Opinels, swiss knives, smart phones, and production machinery

Using Opinel knives while picnicking last summer got me thinking about their differences in design philosophy from Swiss knives, our traditional perception of multifunction tools, and how smart phones and machining centers contradict that perception.

Mostly known for snow-capped mountains, the Savoie region of France is also the birthplace of the Opinel, a pocket knife designed 120 years ago, and very popular there with anybody who hikes or just goes on a picnic. As you can see below, it is a simple knife with a sharp, pointed blade, and a ring to lock it closed or open.

Opinel knife

As a concept, it is diametrically opposed to its cousin, the swiss knife, and its multiple functions:

Swiss knife by Victorinox

The Opinel only has one function, but performs it well; the swiss knife has many but does not excel at any. It will cut, but not as well as the Opinel; it serves as a corkscrew, but provides no leverage to pull out the cork; it will open cans, but slowly and by pulling the sharp edge of the lid outwards towards your hand rather than into the can, etc. It is convenient because you only have to carry one tool around, but, for everything it does, there is a dedicated tool that does it better.

When we think of dedicated versus multifunction tools, we usually think that they are like Opinels and swiss knives and that, when we add more functions to a tool, we necessarily compromise on performance or quality for each function. But is that necessarily true?

Our smartphones let us talk to each other but also contain the contact data of everyone we have met since elementary school. They tell you where we are on precise maps, wake us up in the morning, work as stopwatches and egg timers, play our music, receive our favorite radio station, identify a song from a snippet of a recording, etc.

Dedicated tools do not exist for everything a smartphone does and, when they do, rarely outperform the smartphone apps. For example, I have not seen an alarm clock do more than the clock app on my phone in terms of selecting whether it rings just once or every weekday at the same time, how loud, with what sound, etc.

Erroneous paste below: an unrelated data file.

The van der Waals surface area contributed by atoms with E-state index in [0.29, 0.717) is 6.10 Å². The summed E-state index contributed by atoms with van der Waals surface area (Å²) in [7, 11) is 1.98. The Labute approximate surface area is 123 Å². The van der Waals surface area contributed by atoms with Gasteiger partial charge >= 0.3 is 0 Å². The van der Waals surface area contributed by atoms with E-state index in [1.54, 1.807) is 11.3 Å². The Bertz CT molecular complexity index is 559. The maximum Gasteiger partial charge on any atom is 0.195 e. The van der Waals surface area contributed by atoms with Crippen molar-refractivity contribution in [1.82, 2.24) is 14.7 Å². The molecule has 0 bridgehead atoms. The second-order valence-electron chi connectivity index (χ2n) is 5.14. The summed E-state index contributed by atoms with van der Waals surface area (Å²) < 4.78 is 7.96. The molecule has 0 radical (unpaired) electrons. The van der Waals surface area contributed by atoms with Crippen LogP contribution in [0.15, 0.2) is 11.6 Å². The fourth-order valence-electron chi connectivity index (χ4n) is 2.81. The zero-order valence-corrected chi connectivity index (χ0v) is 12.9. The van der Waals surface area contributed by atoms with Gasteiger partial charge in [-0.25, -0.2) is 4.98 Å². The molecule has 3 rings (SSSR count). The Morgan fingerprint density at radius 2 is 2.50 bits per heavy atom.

What is it that makes a smartphone different from other multifunction devices? In what way is it not like a swiss knife?

The short answer is that a smartphone is a computer. We often think of computers as machines like any other, or worse when we are frustrated with confusing interfaces or system crashes, but the reality is that they are qualitatively different, and that programmability allows them to outperform dedicated tools. Their hardware configurations make them smartphones, game systems, laptops, or industrial controllers but, within this context, the range of services they can render well is limited only by the imagination and talent of programmers.

In production, machining centers or computer-controlled fabrication facilities are not swiss knives, in that their flexibility is not bought by a compromise in performance, and this has far-reaching consequences on production engineering and operations.

3 comments on “Opinels, swiss knives, smart phones, and production machinery

  1. Michel, excellent comparisons. It is true that numerical control machining centers achieve the same (or better) quality than a press that shapes and cuts a part to size in one single stroke but the machine time is much longer. So for high volumes the “Opinel knife” solution is better.
    When you use your smart phone as an alarm clock (as opposed to a standard one) the functionality is better but not the ease of use: imagine trying to setup the wake up time in the middle of the night if you have never done it before.

  2. I don’t know about all smart phones. It all depends on how well the software is engineered. The alarm clock function of my iPhone is easier to use than, say, the radio alarm clocks in hotel rooms.

    In production, I would only compare machines able to hold the same tolerances, and I have not heard of machining centers as being slower than conventional milling machines. This being said, there are tasks for which older, slower and less flexible machines should be preferred, (see http://bit.ly/sVZ7Pi).

  3. Pingback: Let’s talk about automation/autonomation/jidoka | Michel Baudin's Blog

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